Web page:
Watch above: Ireland's leading new music ensemble Crash Ensemble perform the mind-altering Professor Bad Trip, by Fausto Romitelli.
Below, conductor Richard Baker tells us why he loves the piece and performing it with Crash.
Who was Professor Bad Trip, and what can he teach us? The virtuosic and kaleidoscopic work in three 'lessons' that bears his name has achieved cult status in recent years, a regular fixture in contemporary music festivals around the world, and beloved of student composers for its gleeful embrace of both drug culture and sounds of pop and rock. Yet its composer, the Italian Fausto Romitelli (1963-2004) is still not widely known, and there is very little published writing about his work. A fascinating, tantalising figure in music of the last forty years, Romitelli died tragically young after a long battle with cancer, leaving behind a small but highly distinctive catalogue of works in addition to this, his breakout festival hit.
Romitelli’s music straddles two compositional schools that are often seen as ideologically opposed: the post-serial playfulness of his teacher Franco Donatoni, and the radical innovations of the French ‘spectralist’ school. It’s a language that can sound monolithic (like that of his colleague Gérard Grisey), but which is surprisingly eclectic, often a kind of bricolage. His mature works are built from repeated cells of material that grow and accumulate matter, transform into chaotic states, and decay or degrade in ways that mimic biological processes. The material often begins very simply before undergoing a process of progressive ornamentation; the decorations becoming more and more elaborate, taking on a life of their own until the original musical idea almost disappears from view. Ghosts and echoes of tonal music exist as objects in a post-apocalyptic landscape (for example, his orchestral work Dead City Radio quotes from Strauss’s Alpine Symphony to disturbing effect). But in Professor Bad Trip, Romitelli was specifically inspired by French author Henri Michaux’s writings made under the influence of mescaline. Stable musical objects begin to move in uncanny ways (augmented through the use of a spatialised electronic part in Lesson 1), and the whole work is infused by the sounds of progressive rock, and the mechanistic looping of Electronic Dance Music.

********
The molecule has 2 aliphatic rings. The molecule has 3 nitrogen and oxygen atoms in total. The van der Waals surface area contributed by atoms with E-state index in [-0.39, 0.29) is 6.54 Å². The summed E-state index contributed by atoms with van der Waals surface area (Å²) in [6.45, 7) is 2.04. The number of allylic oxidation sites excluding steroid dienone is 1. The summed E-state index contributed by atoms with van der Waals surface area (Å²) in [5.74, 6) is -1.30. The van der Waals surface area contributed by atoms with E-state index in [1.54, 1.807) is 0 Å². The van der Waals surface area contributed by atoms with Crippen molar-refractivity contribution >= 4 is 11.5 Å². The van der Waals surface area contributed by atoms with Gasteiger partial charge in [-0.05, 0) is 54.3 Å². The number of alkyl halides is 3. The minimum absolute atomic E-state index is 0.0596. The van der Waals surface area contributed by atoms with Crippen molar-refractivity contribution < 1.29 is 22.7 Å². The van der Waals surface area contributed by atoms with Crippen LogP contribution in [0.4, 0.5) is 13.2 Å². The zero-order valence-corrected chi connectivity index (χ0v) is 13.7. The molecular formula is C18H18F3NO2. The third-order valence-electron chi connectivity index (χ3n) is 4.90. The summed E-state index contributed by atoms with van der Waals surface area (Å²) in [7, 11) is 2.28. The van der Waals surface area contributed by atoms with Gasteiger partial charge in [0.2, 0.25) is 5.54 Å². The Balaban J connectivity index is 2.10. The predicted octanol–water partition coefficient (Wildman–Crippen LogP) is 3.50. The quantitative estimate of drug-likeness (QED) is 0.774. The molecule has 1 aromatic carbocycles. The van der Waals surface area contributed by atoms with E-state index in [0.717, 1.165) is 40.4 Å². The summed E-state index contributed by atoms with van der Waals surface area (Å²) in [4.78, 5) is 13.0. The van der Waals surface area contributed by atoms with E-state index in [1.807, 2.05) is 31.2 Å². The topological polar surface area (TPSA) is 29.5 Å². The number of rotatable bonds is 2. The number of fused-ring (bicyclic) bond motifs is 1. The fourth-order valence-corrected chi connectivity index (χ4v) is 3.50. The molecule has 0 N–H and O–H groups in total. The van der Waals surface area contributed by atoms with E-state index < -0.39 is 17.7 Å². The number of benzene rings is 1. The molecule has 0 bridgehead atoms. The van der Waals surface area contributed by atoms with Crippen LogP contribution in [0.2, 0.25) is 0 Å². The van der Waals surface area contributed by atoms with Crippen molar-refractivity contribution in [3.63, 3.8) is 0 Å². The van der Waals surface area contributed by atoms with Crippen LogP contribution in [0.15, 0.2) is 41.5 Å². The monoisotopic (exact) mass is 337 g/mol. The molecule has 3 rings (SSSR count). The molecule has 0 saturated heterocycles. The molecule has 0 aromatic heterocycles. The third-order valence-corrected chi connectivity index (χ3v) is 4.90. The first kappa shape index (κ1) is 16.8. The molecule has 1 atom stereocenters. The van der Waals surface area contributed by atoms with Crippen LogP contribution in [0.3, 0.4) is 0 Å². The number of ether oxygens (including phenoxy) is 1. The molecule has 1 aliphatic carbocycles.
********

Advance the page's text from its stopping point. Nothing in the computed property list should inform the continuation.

Crash Ensemble’s performance of the complete cycle, which I had the pleasure to conduct at the 2018 New Music Dublin was one of the most thrilling experiences of my professional life. I’d been a fan of both composer and piece for so long, the invitation from Artistic
Director and cellist Kate Ellis was very welcome. Crash took to this strange, hypnotic idiom as if they’d been playing it all their lives (perhaps not surprising, given that the accommodation between French spectral music and popular idioms is also feature of their founder Donnacha Dennehy’s work). The musicians attacked the technical challenges of the music with incredible commitment and seriousness—including Kate’s wild cello ‘cadenzas’ in Lesson 2, flooded with distortion. There are beautiful, cool riffs for electric bass and guitar, crazy party music, as well as delicate instrumental textures that call for incredible control of extended techniques.
The (entirely natural) high of this concert kept me aloft for weeks, if not months. I hope it does the same for you.
Find out more about Crash Ensemble here.
Film and visuals: Laura Sheeran